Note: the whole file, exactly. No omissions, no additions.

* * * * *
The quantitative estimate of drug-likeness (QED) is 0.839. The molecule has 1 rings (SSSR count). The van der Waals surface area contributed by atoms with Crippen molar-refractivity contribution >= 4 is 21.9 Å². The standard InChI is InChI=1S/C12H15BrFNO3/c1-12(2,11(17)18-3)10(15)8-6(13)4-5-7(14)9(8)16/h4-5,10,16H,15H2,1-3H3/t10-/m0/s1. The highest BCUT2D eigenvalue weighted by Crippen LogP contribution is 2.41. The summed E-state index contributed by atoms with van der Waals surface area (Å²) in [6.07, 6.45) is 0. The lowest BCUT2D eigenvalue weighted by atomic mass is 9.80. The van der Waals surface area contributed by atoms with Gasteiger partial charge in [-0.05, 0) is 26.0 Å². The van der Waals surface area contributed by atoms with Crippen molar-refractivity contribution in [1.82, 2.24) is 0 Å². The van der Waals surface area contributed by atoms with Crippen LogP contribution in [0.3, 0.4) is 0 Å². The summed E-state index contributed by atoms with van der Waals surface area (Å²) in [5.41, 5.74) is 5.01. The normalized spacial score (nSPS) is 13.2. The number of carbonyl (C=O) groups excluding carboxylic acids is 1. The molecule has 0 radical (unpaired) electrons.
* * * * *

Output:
The quantitative estimate of drug-likeness (QED) is 0.839. The molecule has 1 rings (SSSR count). The van der Waals surface area contributed by atoms with Crippen molar-refractivity contribution >= 4 is 21.9 Å². The standard InChI is InChI=1S/C12H15BrFNO3/c1-12(2,11(17)18-3)10(15)8-6(13)4-5-7(14)9(8)16/h4-5,10,16H,15H2,1-3H3/t10-/m0/s1. The highest BCUT2D eigenvalue weighted by Crippen LogP contribution is 2.41. The summed E-state index contributed by atoms with van der Waals surface area (Å²) in [6.07, 6.45) is 0. The lowest BCUT2D eigenvalue weighted by atomic mass is 9.80. The van der Waals surface area contributed by atoms with Gasteiger partial charge in [-0.05, 0) is 26.0 Å². The van der Waals surface area contributed by atoms with Crippen molar-refractivity contribution in [1.82, 2.24) is 0 Å². The van der Waals surface area contributed by atoms with Crippen LogP contribution in [0.3, 0.4) is 0 Å². The summed E-state index contributed by atoms with van der Waals surface area (Å²) in [5.41, 5.74) is 5.01. The normalized spacial score (nSPS) is 13.2. The number of carbonyl (C=O) groups excluding carboxylic acids is 1. The molecule has 0 radical (unpaired) electrons.